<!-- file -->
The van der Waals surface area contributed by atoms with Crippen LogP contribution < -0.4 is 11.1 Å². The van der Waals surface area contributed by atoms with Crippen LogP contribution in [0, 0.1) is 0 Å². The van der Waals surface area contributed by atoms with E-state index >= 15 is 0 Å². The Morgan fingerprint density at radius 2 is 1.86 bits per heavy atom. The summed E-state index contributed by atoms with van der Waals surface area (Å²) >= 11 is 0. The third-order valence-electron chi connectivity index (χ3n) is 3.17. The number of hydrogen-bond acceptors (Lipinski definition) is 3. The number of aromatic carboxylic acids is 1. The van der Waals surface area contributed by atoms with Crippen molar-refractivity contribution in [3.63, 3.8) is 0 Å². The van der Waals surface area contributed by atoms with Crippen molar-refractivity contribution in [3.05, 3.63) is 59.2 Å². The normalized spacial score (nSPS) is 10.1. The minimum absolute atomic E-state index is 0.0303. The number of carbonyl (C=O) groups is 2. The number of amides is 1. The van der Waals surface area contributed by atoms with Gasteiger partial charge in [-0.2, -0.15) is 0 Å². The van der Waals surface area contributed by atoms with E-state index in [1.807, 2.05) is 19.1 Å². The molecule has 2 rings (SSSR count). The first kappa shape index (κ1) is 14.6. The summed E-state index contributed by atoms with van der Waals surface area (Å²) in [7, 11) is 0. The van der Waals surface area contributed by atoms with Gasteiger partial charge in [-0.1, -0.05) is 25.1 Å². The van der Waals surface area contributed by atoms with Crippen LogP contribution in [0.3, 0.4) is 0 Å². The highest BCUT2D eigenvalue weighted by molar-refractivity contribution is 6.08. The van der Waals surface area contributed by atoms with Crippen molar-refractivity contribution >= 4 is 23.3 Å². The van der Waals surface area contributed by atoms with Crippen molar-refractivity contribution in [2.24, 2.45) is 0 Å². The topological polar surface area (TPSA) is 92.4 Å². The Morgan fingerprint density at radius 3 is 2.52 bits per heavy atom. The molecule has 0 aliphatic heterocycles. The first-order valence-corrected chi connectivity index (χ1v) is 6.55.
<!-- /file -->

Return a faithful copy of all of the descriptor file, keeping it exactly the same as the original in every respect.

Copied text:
The van der Waals surface area contributed by atoms with Crippen LogP contribution < -0.4 is 11.1 Å². The van der Waals surface area contributed by atoms with Crippen LogP contribution in [0, 0.1) is 0 Å². The van der Waals surface area contributed by atoms with E-state index >= 15 is 0 Å². The Morgan fingerprint density at radius 2 is 1.86 bits per heavy atom. The summed E-state index contributed by atoms with van der Waals surface area (Å²) >= 11 is 0. The third-order valence-electron chi connectivity index (χ3n) is 3.17. The number of hydrogen-bond acceptors (Lipinski definition) is 3. The number of aromatic carboxylic acids is 1. The van der Waals surface area contributed by atoms with Crippen molar-refractivity contribution in [3.63, 3.8) is 0 Å². The van der Waals surface area contributed by atoms with Crippen molar-refractivity contribution in [3.05, 3.63) is 59.2 Å². The normalized spacial score (nSPS) is 10.1. The minimum absolute atomic E-state index is 0.0303. The number of carbonyl (C=O) groups is 2. The number of amides is 1. The van der Waals surface area contributed by atoms with Gasteiger partial charge in [-0.2, -0.15) is 0 Å². The van der Waals surface area contributed by atoms with E-state index in [1.807, 2.05) is 19.1 Å². The molecule has 2 rings (SSSR count). The first kappa shape index (κ1) is 14.6. The summed E-state index contributed by atoms with van der Waals surface area (Å²) in [7, 11) is 0. The van der Waals surface area contributed by atoms with Gasteiger partial charge in [-0.1, -0.05) is 25.1 Å². The van der Waals surface area contributed by atoms with Crippen LogP contribution in [0.3, 0.4) is 0 Å². The highest BCUT2D eigenvalue weighted by molar-refractivity contribution is 6.08. The van der Waals surface area contributed by atoms with Crippen molar-refractivity contribution >= 4 is 23.3 Å². The van der Waals surface area contributed by atoms with Crippen molar-refractivity contribution in [2.24, 2.45) is 0 Å². The topological polar surface area (TPSA) is 92.4 Å². The Morgan fingerprint density at radius 3 is 2.52 bits per heavy atom. The molecule has 0 aliphatic heterocycles. The first-order valence-corrected chi connectivity index (χ1v) is 6.55.